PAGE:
Hong Kong’s shortage of land for residential use will be 108 hectares by 2026 and 230 hectares by 2046, according to the government’s Task Force on Land Supply. Photo: Bloomberg
Concrete Analysis
by Frank Wong
Concrete Analysis
by Frank Wong

Can Hong Kong increase its housing supply through the Land Sharing Pilot Scheme?

  • The scheme can potentially unlock 150 hectares of land by changing land zoning and incentivising landowners
  • The scheme might increase a piece of land’s plot ratio times its current size

A part of the government’s short to medium-term strategy to ease the land and housing demand in Hong Kong, the Land Sharing Pilot Scheme can potentially unlock 150 hectares of land by changing land zoning and incentivising landowners by providing them with more than four times the plot ratio of the original zoning.

Under the scheme, the government will facilitate the provision and improvement of public infrastructure and Government, Institution or Community facilities, as well as shorten the statutory processing time, which cannot be achieved solely by private developers.

The government’s Task Force on Land Supply estimated that shortage of land for residential use would be 108 hectares by 2026 and 230 hectares by 2046. The government has been looking into means of increasing housing supply by 600,000 units in a staged approach. In the short term, the government intends to optimise existing public housing estates through infill development. In the long term, the study on Lantau Tomorrow is a positive strategy to satisfy the housing demand.

The scheme seeks to complement the government’s grand blueprint for the medium-term housing supply. It seems reasonable. But when it comes to implementation, is it attractive enough for developers? From their perspective, the question is whether it is worth exercising resources and developing their land under the scheme.

For instance, the current statutory plot ratio restriction for recreational land is 0.2 times. Through the scheme, the land’s development potential might be increased to a plot ratio three times the current size. After this, 70 per cent will be set side for public housing, while 30 per cent will belong to private developers for private development. Irrespective of whether it is a domestic or non-domestic plot ratio, the original 0.2 times will be increased to 0.9 times for the project proponent or private developer.

Whether the more than four times increase in plot ratio is attractive enough for developers to join the scheme remains to be seen. Developers, who are profit driven, might not necessarily be willing to develop private housing next to public housing or starter homes, and might consider the scheme’s incentives only marginally sufficient. Yet it provides some kind of motivation for developers to consider.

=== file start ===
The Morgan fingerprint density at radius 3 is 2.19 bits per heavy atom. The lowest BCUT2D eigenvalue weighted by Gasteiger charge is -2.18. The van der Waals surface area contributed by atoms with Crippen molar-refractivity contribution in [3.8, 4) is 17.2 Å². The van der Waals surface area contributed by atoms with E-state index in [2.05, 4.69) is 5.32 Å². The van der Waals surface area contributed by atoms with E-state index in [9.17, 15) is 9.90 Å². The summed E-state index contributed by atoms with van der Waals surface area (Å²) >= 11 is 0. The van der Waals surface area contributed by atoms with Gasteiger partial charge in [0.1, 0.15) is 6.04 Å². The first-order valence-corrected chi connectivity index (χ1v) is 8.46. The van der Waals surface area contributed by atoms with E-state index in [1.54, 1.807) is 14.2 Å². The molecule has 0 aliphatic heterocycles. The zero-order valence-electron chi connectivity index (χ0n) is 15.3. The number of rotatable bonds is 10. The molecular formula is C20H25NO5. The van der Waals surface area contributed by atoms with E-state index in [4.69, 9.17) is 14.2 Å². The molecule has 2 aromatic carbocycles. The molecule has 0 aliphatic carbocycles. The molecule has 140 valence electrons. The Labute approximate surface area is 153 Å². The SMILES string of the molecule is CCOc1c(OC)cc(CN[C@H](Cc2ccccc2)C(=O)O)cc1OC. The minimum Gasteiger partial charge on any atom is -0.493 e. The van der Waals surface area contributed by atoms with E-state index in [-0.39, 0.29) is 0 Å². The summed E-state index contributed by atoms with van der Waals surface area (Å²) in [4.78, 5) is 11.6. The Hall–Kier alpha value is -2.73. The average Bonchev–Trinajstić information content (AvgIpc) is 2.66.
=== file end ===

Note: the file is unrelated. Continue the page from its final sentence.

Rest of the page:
Will the scheme impact planning logic? As it is more of an interim approach to tackling the housing demand in the short to medium term by increasing a land’s development potential to its fullest scale, it could be a challenge to traditional planning logic. Projects covered by the scheme within the same district without a comprehensive plan might result in repetitive provision of public infrastructure and facilities that are similar in nature, which might affect the efficiency of the scheme. An increase in development potential might also require that the relationship between urban core areas and their fringe areas be considered. In this regard, the Panel of Advisors and Town Planning Board will play the crucial role of safeguarding the scheme, and ensuring that projects under it do not deviate too much from traditional planning logic, and thus affecting the overall planning of the district or the efficiency of the scheme. The challenge seems surmountable.

Much of the success of the scheme depends on the freehand given to the newly created Land Sharing Office (LSO). The LSO requires a high degree of collaboration among different governmental departments, working at both the policy level and the departmental level to effectively shorten the development time frame.

However, whether the departments still have capabilities to shorten their statutory processing times remains uncertain. Notwithstanding, theoretically, a freehanded approach with clear policy objectives will definitely help boost the process.

The removal of brownfield activity for housing developments might have a subsequent socio-economic impact. In addition to the government’s plans and mechanisms to facilitate the relocation of these brownfield activities, tapping the resources of the developers to accelerate the brownfield development process could also be an effective way of unlocking the potential of brownfields for the scheme.

Is the scheme worth implementing for 150 hectares of developable land? We believe that any concerns arising will be surmountable, and the scheme, as part of a grand blueprint, will play a vital role in providing land supply as a timely response to Hong Kong’s housing shortage.

Frank Wong is managing partner of planning and development at Pruden Group

This article appeared in the South China Morning Post print edition as: Land plan can boost the supply of homes